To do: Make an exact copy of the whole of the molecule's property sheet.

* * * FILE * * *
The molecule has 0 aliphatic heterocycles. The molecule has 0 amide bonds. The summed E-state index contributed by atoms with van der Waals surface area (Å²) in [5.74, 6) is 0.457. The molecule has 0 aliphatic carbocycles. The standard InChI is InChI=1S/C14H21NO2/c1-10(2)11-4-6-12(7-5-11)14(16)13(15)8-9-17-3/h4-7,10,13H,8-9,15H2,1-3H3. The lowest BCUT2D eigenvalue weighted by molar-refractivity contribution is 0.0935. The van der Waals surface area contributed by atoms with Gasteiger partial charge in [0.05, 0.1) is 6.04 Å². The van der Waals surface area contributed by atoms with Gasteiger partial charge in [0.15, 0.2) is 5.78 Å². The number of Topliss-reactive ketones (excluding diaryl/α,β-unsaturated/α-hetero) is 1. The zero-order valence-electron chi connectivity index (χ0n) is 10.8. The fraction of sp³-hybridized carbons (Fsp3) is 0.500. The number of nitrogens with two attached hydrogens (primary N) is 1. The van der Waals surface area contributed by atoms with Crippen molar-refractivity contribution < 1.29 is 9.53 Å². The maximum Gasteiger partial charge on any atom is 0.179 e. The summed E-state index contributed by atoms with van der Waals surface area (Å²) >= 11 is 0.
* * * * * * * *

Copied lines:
The molecule has 0 aliphatic heterocycles. The molecule has 0 amide bonds. The summed E-state index contributed by atoms with van der Waals surface area (Å²) in [5.74, 6) is 0.457. The molecule has 0 aliphatic carbocycles. The standard InChI is InChI=1S/C14H21NO2/c1-10(2)11-4-6-12(7-5-11)14(16)13(15)8-9-17-3/h4-7,10,13H,8-9,15H2,1-3H3. The lowest BCUT2D eigenvalue weighted by molar-refractivity contribution is 0.0935. The van der Waals surface area contributed by atoms with Gasteiger partial charge in [0.05, 0.1) is 6.04 Å². The van der Waals surface area contributed by atoms with Gasteiger partial charge in [0.15, 0.2) is 5.78 Å². The number of Topliss-reactive ketones (excluding diaryl/α,β-unsaturated/α-hetero) is 1. The zero-order valence-electron chi connectivity index (χ0n) is 10.8. The fraction of sp³-hybridized carbons (Fsp3) is 0.500. The number of nitrogens with two attached hydrogens (primary N) is 1. The van der Waals surface area contributed by atoms with Crippen molar-refractivity contribution < 1.29 is 9.53 Å². The maximum Gasteiger partial charge on any atom is 0.179 e. The summed E-state index contributed by atoms with van der Waals surface area (Å²) >= 11 is 0.